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The Commitment of Authenticity
Viggo Mortensen's commitment to authenticity on the set of "Hidalgo” was mirrored by the director, Joe Johnston, and the crew of the picture. Two members of the crew, especially – production designer Barry Robison and costume designer Jeffrey Kurland – went to extraordinary lengths on this complex project.

"This is a film that takes place in 1890 in the American west, so we had to be prepared for the cowboy look; the American east, the New York of the 19th century, and that very different attire; and finally, the far east of 1890,” says Kurland. "This isn't a western; it's an ‘eastern!'”

Kurland had many of the fabrics and jewelry made in both the United States and in Morocco. He was also able to purchase some of the Arabian clothing and accoutrements in large Moroccan cities like Marrakech. But some costumes required a little more ingenuity.

"To make a costume, you design it, then the draper figures out how to make it. You get the fabric, you swatch it, you buy it. Only then can you make it, and after you make it, you have to age it so that it doesn't look brand-new,” Kurland relates.

"I had a man named Yussef who wove many of my fabrics,” Kurland continues. "He could weave fabrics to the colors I asked. He made me six meters of fabric in two weeks, which is extraordinary. I was also very lucky to have some of the best ager-dyers working for us.”

The film's many locations also required Kurland to design costumes for a Native American Ghost Dance. "The more research we did, the more we were able to find amazing photographs and histories that helped us to get it right,” he says. "There are subtle differences between tribes, in what their ghost shirts and dresses were made of. Some were made of animal skin, but for the tribe in the film, we decided that it was most likely that they were wearing muslin. This was, unfortunately, a time when the Lakota Sioux were destitute; there were no animals to hunt.”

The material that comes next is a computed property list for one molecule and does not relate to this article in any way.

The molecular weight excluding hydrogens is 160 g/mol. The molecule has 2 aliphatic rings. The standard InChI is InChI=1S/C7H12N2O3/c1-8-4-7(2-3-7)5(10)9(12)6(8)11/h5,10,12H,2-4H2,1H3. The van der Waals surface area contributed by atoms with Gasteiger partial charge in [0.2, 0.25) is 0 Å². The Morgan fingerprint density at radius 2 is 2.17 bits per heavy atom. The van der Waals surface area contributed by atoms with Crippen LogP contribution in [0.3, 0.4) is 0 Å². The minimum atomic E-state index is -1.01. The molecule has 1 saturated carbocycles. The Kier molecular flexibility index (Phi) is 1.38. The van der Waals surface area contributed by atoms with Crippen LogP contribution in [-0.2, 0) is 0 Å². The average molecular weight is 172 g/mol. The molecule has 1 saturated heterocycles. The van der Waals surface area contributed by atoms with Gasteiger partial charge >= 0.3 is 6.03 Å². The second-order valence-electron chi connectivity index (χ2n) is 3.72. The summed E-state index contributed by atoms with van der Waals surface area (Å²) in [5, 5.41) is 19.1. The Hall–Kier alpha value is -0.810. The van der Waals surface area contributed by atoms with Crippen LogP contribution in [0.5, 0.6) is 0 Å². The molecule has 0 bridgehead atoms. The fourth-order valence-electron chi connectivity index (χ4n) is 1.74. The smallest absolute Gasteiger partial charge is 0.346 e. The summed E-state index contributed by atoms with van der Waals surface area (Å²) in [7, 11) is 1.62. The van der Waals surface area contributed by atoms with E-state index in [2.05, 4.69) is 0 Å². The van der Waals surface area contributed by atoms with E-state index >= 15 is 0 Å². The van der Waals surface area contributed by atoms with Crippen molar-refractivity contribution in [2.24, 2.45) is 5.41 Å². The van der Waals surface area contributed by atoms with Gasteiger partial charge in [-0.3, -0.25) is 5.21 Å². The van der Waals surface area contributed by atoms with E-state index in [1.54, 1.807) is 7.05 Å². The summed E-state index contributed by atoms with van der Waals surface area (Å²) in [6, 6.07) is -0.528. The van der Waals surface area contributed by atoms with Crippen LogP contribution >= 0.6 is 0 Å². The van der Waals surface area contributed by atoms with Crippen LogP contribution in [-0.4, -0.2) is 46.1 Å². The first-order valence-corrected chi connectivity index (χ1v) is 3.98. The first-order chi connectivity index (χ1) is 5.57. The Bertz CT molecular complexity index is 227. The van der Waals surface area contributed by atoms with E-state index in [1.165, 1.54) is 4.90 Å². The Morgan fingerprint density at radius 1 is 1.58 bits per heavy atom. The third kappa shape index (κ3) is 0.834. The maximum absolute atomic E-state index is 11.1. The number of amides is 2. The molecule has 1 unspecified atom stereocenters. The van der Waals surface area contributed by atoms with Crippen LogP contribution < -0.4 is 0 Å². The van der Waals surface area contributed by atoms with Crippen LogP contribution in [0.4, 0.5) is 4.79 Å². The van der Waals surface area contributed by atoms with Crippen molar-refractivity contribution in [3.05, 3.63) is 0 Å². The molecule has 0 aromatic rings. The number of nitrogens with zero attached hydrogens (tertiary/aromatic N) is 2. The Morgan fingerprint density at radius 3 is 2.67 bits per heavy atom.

The actual filming of "Hidalgo” takes place in a variety of locations, including Montana, Morocco, South Dakota, and California.

Logistically, it proved to be a demanding task to transport the large crew around the United States and Africa. A film set in so many diverse locations required the crew to be flexible as they figured out how the main sequences – including the Buffalo Bill Wild West Show, the Ocean of Fire race in the Arabian Desert, the Wounded Knee tragedy, and the New York City docks – would be designed and filmed.

Robison, who previously worked with Johnston on critically acclaimed "October Sky,” was on the road almost constantly, having to build sets in California, Morocco, and South Dakota. "‘Hidalgo' is like doing three or four separate movies,” notes the veteran designer. "We've got a New York dock. We've got a Wild West show.

We've got the race. And we have the western town – the horse release, at the end of the film. It's a rich film for a designer, because there are so many different looks to create.

"I get a special charge out of the scene at the New York docks,” Robison continues. "We flooded a parking lot in Southern California and built a boat to scale. It was a cool set to do – to recreate 19th century New York.

"Joe's an incredible visual director,” Robison notes. "He could have made the decision not to build all the great sets we had – he could have made them all CG, and we do have some CG in the film. But, for the most part, Joe made a decision early on in the film to create as much of this world as we could.”

Not surprisingly, the biggest challenge came with the sets in Morocco. Not only were the sets the largest and most complicated of the whole shoot, but the weather would often get in the way. "The dust was a huge problem for us,” Robison notes. "We were in some major, major windstorms. Every day, at one o'clock in the afternoon, the winds would kick up in the desert;<

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